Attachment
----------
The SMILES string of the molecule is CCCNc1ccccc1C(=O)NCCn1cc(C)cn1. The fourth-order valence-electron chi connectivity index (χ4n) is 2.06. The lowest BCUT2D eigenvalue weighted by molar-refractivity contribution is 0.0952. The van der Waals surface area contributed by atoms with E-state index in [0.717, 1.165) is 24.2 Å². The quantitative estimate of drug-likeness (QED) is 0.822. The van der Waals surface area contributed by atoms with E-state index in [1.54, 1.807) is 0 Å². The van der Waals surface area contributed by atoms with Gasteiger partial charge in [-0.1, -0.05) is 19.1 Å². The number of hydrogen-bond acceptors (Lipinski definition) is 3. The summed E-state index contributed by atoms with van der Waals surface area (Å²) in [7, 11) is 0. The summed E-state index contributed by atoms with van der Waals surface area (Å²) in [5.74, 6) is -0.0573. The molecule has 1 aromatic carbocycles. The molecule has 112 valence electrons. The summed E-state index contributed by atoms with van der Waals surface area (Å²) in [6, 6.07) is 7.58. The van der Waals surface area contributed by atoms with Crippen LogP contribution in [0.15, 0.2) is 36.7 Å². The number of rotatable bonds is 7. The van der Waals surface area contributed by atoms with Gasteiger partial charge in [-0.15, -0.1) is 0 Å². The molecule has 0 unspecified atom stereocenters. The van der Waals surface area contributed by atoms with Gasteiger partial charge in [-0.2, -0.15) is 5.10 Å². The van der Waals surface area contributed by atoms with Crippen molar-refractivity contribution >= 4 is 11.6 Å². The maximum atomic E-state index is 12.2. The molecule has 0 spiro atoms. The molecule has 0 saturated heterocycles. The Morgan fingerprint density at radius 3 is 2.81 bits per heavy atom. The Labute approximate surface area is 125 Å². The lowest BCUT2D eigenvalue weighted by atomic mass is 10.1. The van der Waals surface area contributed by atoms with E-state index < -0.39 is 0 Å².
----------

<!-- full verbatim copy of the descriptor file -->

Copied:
The SMILES string of the molecule is CCCNc1ccccc1C(=O)NCCn1cc(C)cn1. The fourth-order valence-electron chi connectivity index (χ4n) is 2.06. The lowest BCUT2D eigenvalue weighted by molar-refractivity contribution is 0.0952. The van der Waals surface area contributed by atoms with E-state index in [0.717, 1.165) is 24.2 Å². The quantitative estimate of drug-likeness (QED) is 0.822. The van der Waals surface area contributed by atoms with E-state index in [1.54, 1.807) is 0 Å². The van der Waals surface area contributed by atoms with Gasteiger partial charge in [-0.1, -0.05) is 19.1 Å². The number of hydrogen-bond acceptors (Lipinski definition) is 3. The summed E-state index contributed by atoms with van der Waals surface area (Å²) in [7, 11) is 0. The summed E-state index contributed by atoms with van der Waals surface area (Å²) in [5.74, 6) is -0.0573. The molecule has 1 aromatic carbocycles. The molecule has 112 valence electrons. The summed E-state index contributed by atoms with van der Waals surface area (Å²) in [6, 6.07) is 7.58. The van der Waals surface area contributed by atoms with Crippen LogP contribution in [0.15, 0.2) is 36.7 Å². The number of rotatable bonds is 7. The van der Waals surface area contributed by atoms with Gasteiger partial charge in [-0.15, -0.1) is 0 Å². The molecule has 0 unspecified atom stereocenters. The van der Waals surface area contributed by atoms with Gasteiger partial charge in [-0.2, -0.15) is 5.10 Å². The van der Waals surface area contributed by atoms with Crippen molar-refractivity contribution >= 4 is 11.6 Å². The maximum atomic E-state index is 12.2. The molecule has 0 spiro atoms. The molecule has 0 saturated heterocycles. The Morgan fingerprint density at radius 3 is 2.81 bits per heavy atom. The Labute approximate surface area is 125 Å². The lowest BCUT2D eigenvalue weighted by atomic mass is 10.1. The van der Waals surface area contributed by atoms with E-state index < -0.39 is 0 Å².